|Sebastian Vettel after the victory, on Sunday
Singapore: Red Bull Team Principal Christian Horner lashed out at the fans who continue to boo Formula One championship leader Sebastian Vettel and suggested they were hurting the German’s feelings.
Horner said it was ‘unfair’ to boo Vettel, who has suffered repeated ill-treatment this year and was again subjected to loud chants and heckles after winning Sunday’s Singapore Grand Prix.
The 26-year-old star did his best to shrug off the jeers but Horner said the booing, blamed on a particular group of fans, might be getting under his skin.
“There is a small collective group and it is like a pantomime, but it is so unfair because it is not sporting,” said Horner.
“The boy had driven an unbelievable race. What you witnessed was one of the best drives that I have seen him produce in terms of raw pace, and I just don’t think it is sporting to see a driver who has put in a performance like that not get the reception he deserves.
“He is a great kid. He has a great sense of humour. He has a big heart at the end of the day.”
The booing, however, has done little to quench Vettel’s desire for more success. Instead, it is spurring him on to continue winning for a team that has adapted brilliantly to every problem the sport has thrown at it.
“It’s not nice but I think if you look around the grandstands, there are a lot of fans dressed in red as Ferrari have a strong tradition in the sport and have been more successful than any other team,” Vettel said of the jeering.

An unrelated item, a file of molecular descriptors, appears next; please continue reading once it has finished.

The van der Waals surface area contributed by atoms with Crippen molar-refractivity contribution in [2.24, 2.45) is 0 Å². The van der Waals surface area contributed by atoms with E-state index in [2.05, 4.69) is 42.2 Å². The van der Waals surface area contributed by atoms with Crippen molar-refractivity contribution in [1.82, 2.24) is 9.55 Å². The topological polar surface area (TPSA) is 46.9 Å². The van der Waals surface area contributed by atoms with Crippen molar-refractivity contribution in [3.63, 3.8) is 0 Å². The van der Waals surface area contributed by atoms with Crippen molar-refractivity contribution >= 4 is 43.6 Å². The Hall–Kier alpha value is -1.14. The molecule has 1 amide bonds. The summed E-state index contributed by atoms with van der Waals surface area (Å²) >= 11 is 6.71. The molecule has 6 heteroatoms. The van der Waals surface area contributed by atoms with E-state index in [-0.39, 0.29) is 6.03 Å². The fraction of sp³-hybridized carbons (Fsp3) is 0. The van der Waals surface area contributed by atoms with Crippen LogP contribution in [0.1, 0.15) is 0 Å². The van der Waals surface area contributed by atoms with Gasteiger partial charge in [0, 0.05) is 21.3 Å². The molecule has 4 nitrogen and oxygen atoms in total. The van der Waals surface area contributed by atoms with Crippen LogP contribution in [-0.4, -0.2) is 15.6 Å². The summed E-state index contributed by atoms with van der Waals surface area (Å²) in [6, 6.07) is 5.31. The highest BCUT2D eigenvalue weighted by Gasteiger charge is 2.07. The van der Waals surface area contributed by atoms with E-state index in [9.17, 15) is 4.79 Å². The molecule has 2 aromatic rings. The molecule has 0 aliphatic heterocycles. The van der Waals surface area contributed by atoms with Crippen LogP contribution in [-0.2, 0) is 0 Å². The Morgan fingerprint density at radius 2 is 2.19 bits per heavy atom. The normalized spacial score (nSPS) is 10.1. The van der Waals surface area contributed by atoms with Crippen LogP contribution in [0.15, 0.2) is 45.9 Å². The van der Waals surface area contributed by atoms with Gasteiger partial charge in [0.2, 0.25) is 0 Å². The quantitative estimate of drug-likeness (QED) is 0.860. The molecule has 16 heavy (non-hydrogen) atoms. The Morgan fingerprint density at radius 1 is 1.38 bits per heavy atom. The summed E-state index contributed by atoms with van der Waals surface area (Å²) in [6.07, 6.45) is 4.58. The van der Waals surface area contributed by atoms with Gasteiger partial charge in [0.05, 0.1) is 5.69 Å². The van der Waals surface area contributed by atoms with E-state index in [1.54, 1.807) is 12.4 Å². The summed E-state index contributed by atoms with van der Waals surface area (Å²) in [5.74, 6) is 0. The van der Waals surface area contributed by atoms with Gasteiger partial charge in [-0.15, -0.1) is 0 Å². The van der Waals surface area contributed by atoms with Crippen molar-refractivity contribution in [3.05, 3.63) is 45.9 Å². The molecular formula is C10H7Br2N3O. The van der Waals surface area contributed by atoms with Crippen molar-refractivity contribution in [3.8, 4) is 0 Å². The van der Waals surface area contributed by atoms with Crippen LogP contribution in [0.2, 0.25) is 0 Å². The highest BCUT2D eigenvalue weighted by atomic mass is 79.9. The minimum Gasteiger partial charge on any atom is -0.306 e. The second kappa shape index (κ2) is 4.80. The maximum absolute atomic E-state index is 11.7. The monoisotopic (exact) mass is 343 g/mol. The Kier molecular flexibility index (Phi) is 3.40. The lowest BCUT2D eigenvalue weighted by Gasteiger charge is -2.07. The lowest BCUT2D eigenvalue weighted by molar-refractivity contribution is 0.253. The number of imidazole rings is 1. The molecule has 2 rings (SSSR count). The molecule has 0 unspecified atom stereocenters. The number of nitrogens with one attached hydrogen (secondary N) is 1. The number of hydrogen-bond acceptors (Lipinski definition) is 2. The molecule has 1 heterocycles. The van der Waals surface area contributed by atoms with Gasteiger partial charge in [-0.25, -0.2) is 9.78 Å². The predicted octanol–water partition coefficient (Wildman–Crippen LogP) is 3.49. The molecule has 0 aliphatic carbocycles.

“They are quite emotional when they are not winning and they don’t like it as it costs a lot of money to follow the sport... in Monza or taking flights here to Singapore. As long as they keep on booing then we are doing a good job. It actually spurs me.”
Booing erupted after Vettel’s wins in Belgium and Italy, and surprisingly at the less partisan circuit of Singapore, as Vettel moved closer to a fourth straight world title.
The opprobrium has been put down to plain boredom from fans, as the German has won more than half the races this season and already has one hand on the championship trophy.
On Sunday, he led from pole position to the chequered flag in an astounding — if not entertaining — demonstration of uncatchable front-running.
But there is also residual anger after Vettel controversially ignored team orders and passed Red Bull teammate Mark Webber to win the Malaysian Grand Prix in March.
While Vettel apologised to Webber at the time, he later struck a defiant tone and insisted he would do the same again. Webber has announced his departure from the team at the end of the season.
Vettel controlled the entire race weekend so comfortably that even a safety car period, which pulled the field together midway through the marathon 61-lap Grand Prix only served as a reminder of how much faster he is than the rest.
Once his Red Bull was unleashed again after the track was cleared of debris, the German easily sped away from his closest challengers to pull more than 30 seconds ahead within 15 laps of the restart. (Agencies)